Success is a funny thing, and more difficult to measure than one might immediately think. If a basketball player scores 30 points per game but destroys his team’s chemistry with a poor attitude, is he really successful? Is a presidential campaign successful if half the country doesn’t support the candidate? And is city planning only successful when it happens quickly and in lockstep with the planner’s vision?
A recent article from americancity.org looked at the issue of public participation in city planning, something that Sarasota has dealt with plenty over the past decade or so as New Urbanism has made its present felt. Charrettes—one or even multiple-day information sessions and planning workshops—are now standard operating procedure when new projects begin to develop. Surely, citizens are involved to a higher degree than ever before. But is the value of their contributions being maximized? And has increased involvement made the planning process better or worse?
Over the past two years, a growing number of voices have criticized the role of public participation in urban planning. These voices include Andrés Duany, the architect and New Urbanist, who has decried America’s “absolute orgy of public process.1 They also include Tom Campanella, who argues in essays in Planning magazine and the journal Places that, “it’s a fool’s errand to rely upon citizens to guide the planning process.”2, 3 A position justified, Campanella claims, because, “most folks lack the knowledge to make intelligent decisions about the future of our cities.” Criticism of participation is not new, but the increasingly strident tone of anti-participation sentiment should worry citizens and policy makers alike. In fact, there are good reasons to encourage participation in public processes, perhaps now more than ever.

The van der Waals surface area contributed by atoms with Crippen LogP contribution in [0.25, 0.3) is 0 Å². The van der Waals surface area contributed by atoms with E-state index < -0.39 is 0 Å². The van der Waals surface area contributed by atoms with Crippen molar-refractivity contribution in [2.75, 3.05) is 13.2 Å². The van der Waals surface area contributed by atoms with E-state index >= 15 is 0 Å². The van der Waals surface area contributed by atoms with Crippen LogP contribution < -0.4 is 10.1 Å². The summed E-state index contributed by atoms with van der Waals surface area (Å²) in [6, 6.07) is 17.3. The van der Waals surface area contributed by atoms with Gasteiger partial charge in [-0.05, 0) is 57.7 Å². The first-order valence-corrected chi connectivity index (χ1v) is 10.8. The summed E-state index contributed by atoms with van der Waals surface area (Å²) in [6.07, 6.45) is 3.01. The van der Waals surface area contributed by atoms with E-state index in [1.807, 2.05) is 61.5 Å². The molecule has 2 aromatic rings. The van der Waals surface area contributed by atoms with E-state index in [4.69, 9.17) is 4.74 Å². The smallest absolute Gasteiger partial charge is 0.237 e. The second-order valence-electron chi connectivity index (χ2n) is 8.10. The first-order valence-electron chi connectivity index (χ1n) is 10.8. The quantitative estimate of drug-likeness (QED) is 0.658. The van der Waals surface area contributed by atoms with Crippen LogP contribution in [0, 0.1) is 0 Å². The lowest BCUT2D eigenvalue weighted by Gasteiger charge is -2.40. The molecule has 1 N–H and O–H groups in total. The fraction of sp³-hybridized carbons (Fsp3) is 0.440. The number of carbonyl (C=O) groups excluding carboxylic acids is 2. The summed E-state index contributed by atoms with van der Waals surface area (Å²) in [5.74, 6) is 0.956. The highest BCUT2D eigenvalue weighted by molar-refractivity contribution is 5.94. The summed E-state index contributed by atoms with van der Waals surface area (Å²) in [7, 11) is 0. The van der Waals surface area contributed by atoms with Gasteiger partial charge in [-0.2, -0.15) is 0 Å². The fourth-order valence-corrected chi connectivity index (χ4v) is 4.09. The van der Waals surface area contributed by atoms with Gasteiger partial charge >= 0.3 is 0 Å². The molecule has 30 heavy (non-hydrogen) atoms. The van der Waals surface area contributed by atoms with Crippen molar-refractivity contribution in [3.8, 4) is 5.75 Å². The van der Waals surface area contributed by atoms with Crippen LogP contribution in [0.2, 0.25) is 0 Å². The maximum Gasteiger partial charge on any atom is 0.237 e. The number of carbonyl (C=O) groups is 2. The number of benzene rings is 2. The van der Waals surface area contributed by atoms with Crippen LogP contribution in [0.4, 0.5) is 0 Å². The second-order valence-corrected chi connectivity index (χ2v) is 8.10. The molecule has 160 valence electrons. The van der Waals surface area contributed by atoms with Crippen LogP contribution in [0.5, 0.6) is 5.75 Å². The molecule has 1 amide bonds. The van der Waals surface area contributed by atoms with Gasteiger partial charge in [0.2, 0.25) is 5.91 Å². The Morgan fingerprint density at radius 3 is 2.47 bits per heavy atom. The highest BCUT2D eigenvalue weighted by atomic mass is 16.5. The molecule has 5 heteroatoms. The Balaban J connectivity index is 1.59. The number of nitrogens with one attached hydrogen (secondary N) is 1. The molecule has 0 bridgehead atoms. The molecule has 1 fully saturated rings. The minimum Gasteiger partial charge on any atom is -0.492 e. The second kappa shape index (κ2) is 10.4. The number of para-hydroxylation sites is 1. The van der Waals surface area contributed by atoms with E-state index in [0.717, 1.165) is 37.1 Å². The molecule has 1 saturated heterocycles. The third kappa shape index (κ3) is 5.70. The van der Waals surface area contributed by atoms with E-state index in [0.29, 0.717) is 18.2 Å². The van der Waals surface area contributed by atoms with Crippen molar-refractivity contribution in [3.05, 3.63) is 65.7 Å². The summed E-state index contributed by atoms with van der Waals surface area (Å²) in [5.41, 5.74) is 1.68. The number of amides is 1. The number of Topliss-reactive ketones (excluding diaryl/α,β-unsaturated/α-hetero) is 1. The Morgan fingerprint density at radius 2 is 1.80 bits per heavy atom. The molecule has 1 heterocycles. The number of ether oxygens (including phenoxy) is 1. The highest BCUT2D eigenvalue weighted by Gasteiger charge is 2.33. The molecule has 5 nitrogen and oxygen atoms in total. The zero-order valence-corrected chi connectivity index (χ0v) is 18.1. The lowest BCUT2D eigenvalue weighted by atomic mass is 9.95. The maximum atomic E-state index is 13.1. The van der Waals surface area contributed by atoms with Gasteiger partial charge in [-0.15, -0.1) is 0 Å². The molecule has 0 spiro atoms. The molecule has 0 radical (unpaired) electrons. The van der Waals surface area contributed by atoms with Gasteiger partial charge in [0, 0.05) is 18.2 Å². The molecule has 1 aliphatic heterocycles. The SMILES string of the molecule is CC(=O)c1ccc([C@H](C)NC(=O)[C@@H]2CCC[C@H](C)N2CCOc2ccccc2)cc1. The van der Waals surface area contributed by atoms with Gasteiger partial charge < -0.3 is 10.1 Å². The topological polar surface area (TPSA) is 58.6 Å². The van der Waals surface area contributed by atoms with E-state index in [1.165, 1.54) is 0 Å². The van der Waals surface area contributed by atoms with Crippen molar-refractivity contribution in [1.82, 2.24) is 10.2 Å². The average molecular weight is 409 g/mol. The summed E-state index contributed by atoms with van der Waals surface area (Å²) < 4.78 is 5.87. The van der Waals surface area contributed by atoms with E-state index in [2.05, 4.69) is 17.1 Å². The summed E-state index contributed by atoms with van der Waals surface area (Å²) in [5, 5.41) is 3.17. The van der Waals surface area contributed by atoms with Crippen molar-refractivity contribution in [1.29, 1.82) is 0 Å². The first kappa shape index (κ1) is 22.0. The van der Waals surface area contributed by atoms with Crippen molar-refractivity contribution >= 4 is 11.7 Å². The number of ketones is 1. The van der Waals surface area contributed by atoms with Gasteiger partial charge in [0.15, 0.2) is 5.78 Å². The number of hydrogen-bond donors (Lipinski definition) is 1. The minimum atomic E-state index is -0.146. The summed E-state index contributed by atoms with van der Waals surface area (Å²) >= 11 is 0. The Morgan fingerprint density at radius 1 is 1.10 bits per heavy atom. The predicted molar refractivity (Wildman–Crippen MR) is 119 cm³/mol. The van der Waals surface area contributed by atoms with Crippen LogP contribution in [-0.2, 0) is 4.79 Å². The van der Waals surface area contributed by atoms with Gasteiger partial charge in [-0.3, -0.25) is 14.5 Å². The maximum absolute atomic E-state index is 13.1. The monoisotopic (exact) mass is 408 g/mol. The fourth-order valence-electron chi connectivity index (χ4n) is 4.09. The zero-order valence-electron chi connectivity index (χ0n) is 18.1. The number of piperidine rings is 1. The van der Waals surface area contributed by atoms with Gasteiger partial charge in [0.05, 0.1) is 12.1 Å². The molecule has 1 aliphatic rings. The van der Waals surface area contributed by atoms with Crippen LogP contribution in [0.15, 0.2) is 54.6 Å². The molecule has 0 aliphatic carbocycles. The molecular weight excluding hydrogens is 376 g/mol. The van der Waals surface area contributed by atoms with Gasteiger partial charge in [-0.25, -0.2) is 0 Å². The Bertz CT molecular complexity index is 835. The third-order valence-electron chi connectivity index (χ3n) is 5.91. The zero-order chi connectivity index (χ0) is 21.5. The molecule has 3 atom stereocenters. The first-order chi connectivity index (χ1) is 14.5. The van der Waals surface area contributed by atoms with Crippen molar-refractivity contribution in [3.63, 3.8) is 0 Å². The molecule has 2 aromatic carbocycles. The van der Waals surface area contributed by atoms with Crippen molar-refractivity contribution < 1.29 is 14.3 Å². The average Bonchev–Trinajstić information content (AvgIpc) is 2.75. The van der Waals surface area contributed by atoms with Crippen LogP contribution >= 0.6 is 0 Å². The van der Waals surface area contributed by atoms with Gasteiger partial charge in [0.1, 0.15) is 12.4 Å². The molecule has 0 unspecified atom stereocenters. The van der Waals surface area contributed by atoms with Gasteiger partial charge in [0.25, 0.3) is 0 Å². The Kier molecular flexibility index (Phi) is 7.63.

Recent criticism of participation comes at a time when comparisons between American urban development and other models are particularly stark. This is especially true when looking at the speed and scale of new construction. Highlighting the contrast between American and Chinese cities, Thomas Friedman noted in a 2010 New York Times article that, “the comparisons start from the moment one departs Beijing’s South Station, a giant space-age building”.4 In his article, he notes: “With enough cheap currency, labor and capital – and authoritarianism – you can build anything in nine months.” Friedman’s argument is that the status quo approach to development in America isn’t working, a sentiment shared by Duany and Campanella, as well as a large number of other commentators. As Campanella stated in a talk at Harvard: “Just as China could use more of the American gavel of justice and democratic process, we could certainly use a bit more of that very effective Chinese sledgehammer.”
Contemporary concerns that public participation slows development bear similarity to arguments voiced in the 1970s, during the Cold War. Then, the rival economic superpower was not China, but the Soviet Union. As Joseph Stiglitz points out: “In the years immediately following World War II, there was a belief…in a tradeoff between democracy and growth. The Soviet Union, it was argued, had grown faster than the countries of the West, but in order to do so had jettisoned basic democratic rights.”5 Stiglitz continues by arguing that such a tradeoff, between participation and growth, does not exist and that, in contrast, participation is a key element of sustainable economic development. With the benefit of hindsight, it’s easy to see that American competitiveness has been more sustainable than the Soviet Union’s over the long-term, in part due to the country’s robust democratic norms. Keeping this history in mind, is it any more prudent in the current recession to think that rolling back participation will be a boon for American cities over the long term?
Keep reading at http://americancity.org/buzz/entry/3187/